Banana waste made into mats and hair extensions

An African company has found an innovative way to turn deadly banana waste into profit. This, while helping to mitigate the devastating impact on the environment, including the excessive emission of greenhouse gases.

In the past, many people around the world thought that there was not much to do with waste. That’s why no less than 114 million tonnes of banana waste ended up in landfills, according to a Swiss research report.

Today, Ugandan farmers have found creative ways to not only recycle banana waste, but also turn it into high-quality textiles, carpets, and yes, even durable ones. Hair extensions.

After harvesting, the trunk-like banana stem called the pseudo-stem is usually discarded because it no longer regrows. This is considered a wasteful form of agriculture compared to other fruit crops because only 12% of the plant is used.

Turning waste into textiles

TaxFad, a Ugandan producer of handwoven textiles, has taken to extracting fiber from the trunk of bananas, creating jobs that are helping to feed many families in the east-central African country. The company produces handmade textiles and provides opportunities for non-formal vocational training programs targeting youth and women.

TexFad’s headquarters are on the outskirts of Kampala, where every waste banana is turned into strong fiber that can be woven into various products like carpets, textiles and hand-spun yarn.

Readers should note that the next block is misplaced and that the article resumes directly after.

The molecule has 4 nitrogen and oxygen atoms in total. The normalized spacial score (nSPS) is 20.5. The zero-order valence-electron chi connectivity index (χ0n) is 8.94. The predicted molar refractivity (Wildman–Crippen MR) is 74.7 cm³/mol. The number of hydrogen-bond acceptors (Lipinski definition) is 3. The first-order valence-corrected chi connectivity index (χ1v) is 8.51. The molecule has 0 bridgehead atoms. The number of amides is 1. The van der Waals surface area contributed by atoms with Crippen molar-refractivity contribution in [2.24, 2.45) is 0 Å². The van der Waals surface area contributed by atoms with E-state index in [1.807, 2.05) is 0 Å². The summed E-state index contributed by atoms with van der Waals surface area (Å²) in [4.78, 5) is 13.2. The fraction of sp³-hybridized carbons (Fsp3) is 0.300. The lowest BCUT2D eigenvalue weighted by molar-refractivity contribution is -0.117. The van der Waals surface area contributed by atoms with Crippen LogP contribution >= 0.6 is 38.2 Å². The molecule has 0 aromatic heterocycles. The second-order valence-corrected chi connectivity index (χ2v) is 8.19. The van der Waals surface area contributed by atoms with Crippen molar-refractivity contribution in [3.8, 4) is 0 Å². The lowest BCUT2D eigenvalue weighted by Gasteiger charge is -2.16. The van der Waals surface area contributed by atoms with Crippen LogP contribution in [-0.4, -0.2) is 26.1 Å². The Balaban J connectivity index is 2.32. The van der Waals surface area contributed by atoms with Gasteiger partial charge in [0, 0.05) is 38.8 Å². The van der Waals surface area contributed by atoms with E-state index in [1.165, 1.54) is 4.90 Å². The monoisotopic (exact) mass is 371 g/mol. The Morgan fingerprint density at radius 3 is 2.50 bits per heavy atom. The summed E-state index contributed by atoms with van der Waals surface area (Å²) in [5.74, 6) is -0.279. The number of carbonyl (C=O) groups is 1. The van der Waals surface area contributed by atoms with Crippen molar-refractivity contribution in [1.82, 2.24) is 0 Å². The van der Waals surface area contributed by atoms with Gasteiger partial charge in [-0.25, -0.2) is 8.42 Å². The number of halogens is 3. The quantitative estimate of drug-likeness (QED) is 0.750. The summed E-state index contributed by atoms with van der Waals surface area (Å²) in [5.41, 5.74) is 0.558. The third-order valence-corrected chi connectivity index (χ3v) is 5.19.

The company transforms pseudo-banana stems and other waste into high-quality, sustainable textile products.

According to the company’s website, Uganda is one of the largest banana producers in the world and a world leader in banana consumption.

TexFad founder Kimani Muturi says the company is testing several uses for banana fiber. “The hair extensions we manufacture are highly biodegradable. After use, our ladies will bury them in the ground, and they will become manure for their vegetables.

How the magic happens

Now, how do Muturi and his company turn the trunk of the banana tree into fiber?

According to an article on High Tech Prod, workers cut the stems into thin pieces and let them dry in the sun, then they feed these ropes into an extractor.

“It’s an integral step and the only part of the process that requires machinery, and it’s not cheap. The extracted fibers are again dried until they look like silky thread but as strong as rope; at this point it is also ideal for dying. The ultimate stop is the weaving shed, where homeware and handicraft manufacturing begins,” the article reads.

Turns out TexFad isn’t the only company turning banana waste into eco-friendly products. Australian researchers have developed a method that turns agricultural banana waste into a non-toxic, biodegradable and recyclable bioplastic packaging material.

A Brazilian university student, Rafaella de Bona Gonçalves, developed biodegradable banana fiber tampons for homeless women in 2019.

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David R. Brewer